A candidate gene study of Tardive dyskinesia in the CATIE schizophrenia trial.

Published

Journal Article

Tardive dyskinesia (TD) is a movement disorder characterized by involuntary oro-facial, limb, and truncal movements. As a genetic basis for inter-individual variation is assumed, there have been a sizeable number of candidate gene studies. All subjects met diagnostic criteria for schizophrenia and were randomized to receive antipsychotic medications as participants in the Clinical Antipsychotic Trials of Intervention Effectiveness project (CATIE). TD was assessed via the Abnormal Involuntary Movement Scale at regular intervals. Probable TD was defined as meeting Schooler-Kane criteria at any scheduled CATIE visit (207/710 subjects, 29.2%). A total of 128 candidate genes were studied in 710 subjects-2,580 SNPs in 118 candidate genes selected from the literature (e.g., dopamine, serotonin, glutamate, and GABA pathways) and composite genotypes for 10 drug-metabolizing enzymes. No single marker or haplotype association reached statistical significance after adjustment for multiple comparisons. Thus, we found no support for either novel or prior associations from the literature.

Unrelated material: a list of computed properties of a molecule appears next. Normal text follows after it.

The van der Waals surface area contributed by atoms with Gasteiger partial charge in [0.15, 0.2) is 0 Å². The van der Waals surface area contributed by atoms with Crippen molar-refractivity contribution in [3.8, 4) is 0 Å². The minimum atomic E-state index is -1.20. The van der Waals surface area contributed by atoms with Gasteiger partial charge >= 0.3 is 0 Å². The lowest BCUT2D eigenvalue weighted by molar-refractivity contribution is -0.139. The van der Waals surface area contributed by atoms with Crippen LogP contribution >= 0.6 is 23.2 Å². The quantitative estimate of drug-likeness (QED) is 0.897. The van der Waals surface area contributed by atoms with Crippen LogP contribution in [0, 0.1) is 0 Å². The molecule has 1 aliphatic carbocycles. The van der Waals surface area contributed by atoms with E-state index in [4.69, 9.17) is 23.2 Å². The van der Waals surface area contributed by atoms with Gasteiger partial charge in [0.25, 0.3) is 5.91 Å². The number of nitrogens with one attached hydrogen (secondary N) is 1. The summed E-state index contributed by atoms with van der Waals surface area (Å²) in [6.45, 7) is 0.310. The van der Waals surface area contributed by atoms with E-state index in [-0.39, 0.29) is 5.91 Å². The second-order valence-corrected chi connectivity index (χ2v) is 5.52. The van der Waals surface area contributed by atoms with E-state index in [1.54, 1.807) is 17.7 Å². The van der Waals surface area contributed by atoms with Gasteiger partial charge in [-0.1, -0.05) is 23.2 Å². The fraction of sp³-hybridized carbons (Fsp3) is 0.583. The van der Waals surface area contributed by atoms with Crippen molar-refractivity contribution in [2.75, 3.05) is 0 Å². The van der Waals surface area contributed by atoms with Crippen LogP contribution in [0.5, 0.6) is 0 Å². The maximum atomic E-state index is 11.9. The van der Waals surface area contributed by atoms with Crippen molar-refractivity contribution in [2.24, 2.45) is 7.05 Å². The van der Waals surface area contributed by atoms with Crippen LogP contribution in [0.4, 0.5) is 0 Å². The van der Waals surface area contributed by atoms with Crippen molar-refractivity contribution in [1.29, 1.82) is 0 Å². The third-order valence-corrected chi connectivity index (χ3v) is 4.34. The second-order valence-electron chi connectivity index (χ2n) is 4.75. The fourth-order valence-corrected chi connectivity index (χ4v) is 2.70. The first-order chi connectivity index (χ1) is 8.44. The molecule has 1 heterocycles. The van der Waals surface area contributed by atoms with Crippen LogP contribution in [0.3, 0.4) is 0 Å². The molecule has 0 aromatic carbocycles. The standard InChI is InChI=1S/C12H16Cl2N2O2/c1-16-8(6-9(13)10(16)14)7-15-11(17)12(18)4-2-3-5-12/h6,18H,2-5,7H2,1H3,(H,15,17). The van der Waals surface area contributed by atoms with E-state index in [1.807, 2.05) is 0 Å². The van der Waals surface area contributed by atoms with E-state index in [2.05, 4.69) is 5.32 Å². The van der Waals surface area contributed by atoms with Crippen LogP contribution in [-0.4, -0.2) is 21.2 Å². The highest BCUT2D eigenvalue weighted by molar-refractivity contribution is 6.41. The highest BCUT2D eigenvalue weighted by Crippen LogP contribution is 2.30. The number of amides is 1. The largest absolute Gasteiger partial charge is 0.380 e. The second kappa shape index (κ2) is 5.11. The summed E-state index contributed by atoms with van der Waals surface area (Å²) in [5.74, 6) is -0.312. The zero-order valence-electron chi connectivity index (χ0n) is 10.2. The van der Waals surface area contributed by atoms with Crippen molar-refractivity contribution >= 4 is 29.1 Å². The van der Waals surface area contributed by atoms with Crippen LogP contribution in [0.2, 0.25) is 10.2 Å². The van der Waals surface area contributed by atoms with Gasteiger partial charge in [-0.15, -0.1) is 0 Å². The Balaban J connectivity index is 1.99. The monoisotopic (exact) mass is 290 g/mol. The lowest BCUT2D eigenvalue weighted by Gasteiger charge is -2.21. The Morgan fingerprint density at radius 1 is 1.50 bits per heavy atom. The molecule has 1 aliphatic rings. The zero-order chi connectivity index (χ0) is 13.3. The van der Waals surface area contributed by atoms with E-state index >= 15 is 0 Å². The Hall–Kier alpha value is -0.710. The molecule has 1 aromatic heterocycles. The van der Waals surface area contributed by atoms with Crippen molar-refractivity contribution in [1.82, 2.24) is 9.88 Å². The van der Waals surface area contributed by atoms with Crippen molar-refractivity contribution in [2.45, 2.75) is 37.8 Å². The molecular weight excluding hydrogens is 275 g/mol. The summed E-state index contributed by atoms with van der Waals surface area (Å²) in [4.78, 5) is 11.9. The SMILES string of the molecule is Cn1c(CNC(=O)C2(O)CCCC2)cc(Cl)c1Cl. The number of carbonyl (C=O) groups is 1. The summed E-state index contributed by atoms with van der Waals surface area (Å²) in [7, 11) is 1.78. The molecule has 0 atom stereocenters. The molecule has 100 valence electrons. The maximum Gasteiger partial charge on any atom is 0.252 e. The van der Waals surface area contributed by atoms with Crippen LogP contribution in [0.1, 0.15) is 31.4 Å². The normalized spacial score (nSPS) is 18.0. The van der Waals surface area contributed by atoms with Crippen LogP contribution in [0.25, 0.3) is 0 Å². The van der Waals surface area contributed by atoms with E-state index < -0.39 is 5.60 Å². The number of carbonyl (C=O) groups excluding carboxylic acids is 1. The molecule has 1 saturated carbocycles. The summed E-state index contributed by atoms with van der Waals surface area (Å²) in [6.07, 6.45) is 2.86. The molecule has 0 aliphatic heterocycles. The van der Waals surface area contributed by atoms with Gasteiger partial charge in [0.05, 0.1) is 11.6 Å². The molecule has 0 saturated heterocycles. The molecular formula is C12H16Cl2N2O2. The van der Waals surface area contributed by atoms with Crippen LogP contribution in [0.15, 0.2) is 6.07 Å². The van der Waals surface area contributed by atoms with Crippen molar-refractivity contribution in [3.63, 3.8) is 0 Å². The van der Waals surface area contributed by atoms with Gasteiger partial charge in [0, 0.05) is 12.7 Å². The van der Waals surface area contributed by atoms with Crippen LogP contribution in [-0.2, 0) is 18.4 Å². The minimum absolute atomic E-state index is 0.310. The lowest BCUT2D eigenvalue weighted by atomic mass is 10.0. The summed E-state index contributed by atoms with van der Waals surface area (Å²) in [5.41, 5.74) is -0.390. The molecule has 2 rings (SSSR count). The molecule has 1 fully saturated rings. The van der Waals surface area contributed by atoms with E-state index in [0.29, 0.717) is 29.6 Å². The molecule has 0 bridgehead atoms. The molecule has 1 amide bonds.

Full Text

Duke Authors

Cited Authors

  • Tsai, H-T; Caroff, SN; Miller, DD; McEvoy, J; Lieberman, JA; North, KE; Stroup, TS; Sullivan, PF

Published Date

  • January 5, 2010

Published In

Volume / Issue

  • 153B / 1

Start / End Page

  • 336 - 340

PubMed ID

  • 19475583

Pubmed Central ID

  • 19475583

Electronic International Standard Serial Number (EISSN)

  • 1552-485X

Digital Object Identifier (DOI)

  • 10.1002/ajmg.b.30981

Language

  • eng

Conference Location

  • United States